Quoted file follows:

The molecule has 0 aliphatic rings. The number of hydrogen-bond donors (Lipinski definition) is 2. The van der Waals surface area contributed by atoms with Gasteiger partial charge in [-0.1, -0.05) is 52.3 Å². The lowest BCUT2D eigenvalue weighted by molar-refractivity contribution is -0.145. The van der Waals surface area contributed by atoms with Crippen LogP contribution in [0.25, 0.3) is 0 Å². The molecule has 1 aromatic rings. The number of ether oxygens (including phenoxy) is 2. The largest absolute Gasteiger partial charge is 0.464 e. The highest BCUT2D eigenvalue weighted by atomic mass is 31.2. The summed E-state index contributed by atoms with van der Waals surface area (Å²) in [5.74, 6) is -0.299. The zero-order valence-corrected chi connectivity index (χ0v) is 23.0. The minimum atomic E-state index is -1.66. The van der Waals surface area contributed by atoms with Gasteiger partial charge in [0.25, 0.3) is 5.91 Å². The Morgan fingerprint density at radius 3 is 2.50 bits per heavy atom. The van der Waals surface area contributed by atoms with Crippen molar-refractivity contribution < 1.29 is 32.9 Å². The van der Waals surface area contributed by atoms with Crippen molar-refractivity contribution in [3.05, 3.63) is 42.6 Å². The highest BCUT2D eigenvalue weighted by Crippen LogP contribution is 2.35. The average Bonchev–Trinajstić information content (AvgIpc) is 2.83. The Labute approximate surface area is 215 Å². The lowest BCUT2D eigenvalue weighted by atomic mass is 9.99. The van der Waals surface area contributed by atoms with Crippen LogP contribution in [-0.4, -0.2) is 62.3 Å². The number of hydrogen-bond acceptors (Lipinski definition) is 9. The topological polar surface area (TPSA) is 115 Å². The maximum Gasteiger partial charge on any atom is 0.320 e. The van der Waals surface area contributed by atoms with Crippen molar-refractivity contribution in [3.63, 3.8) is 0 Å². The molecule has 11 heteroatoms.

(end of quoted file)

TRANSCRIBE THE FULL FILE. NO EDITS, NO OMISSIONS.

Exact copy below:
The molecule has 0 aliphatic rings. The number of hydrogen-bond donors (Lipinski definition) is 2. The van der Waals surface area contributed by atoms with Gasteiger partial charge in [-0.1, -0.05) is 52.3 Å². The lowest BCUT2D eigenvalue weighted by molar-refractivity contribution is -0.145. The van der Waals surface area contributed by atoms with Crippen LogP contribution in [0.25, 0.3) is 0 Å². The molecule has 1 aromatic rings. The number of ether oxygens (including phenoxy) is 2. The largest absolute Gasteiger partial charge is 0.464 e. The highest BCUT2D eigenvalue weighted by atomic mass is 31.2. The summed E-state index contributed by atoms with van der Waals surface area (Å²) in [5.74, 6) is -0.299. The zero-order valence-corrected chi connectivity index (χ0v) is 23.0. The minimum atomic E-state index is -1.66. The van der Waals surface area contributed by atoms with Gasteiger partial charge in [0.25, 0.3) is 5.91 Å². The Morgan fingerprint density at radius 3 is 2.50 bits per heavy atom. The van der Waals surface area contributed by atoms with Crippen molar-refractivity contribution < 1.29 is 32.9 Å². The van der Waals surface area contributed by atoms with Crippen molar-refractivity contribution in [3.05, 3.63) is 42.6 Å². The highest BCUT2D eigenvalue weighted by Crippen LogP contribution is 2.35. The average Bonchev–Trinajstić information content (AvgIpc) is 2.83. The Labute approximate surface area is 215 Å². The lowest BCUT2D eigenvalue weighted by atomic mass is 9.99. The van der Waals surface area contributed by atoms with Crippen LogP contribution in [-0.4, -0.2) is 62.3 Å². The number of hydrogen-bond acceptors (Lipinski definition) is 9. The topological polar surface area (TPSA) is 115 Å². The maximum Gasteiger partial charge on any atom is 0.320 e. The van der Waals surface area contributed by atoms with Crippen molar-refractivity contribution in [3.63, 3.8) is 0 Å². The molecule has 11 heteroatoms.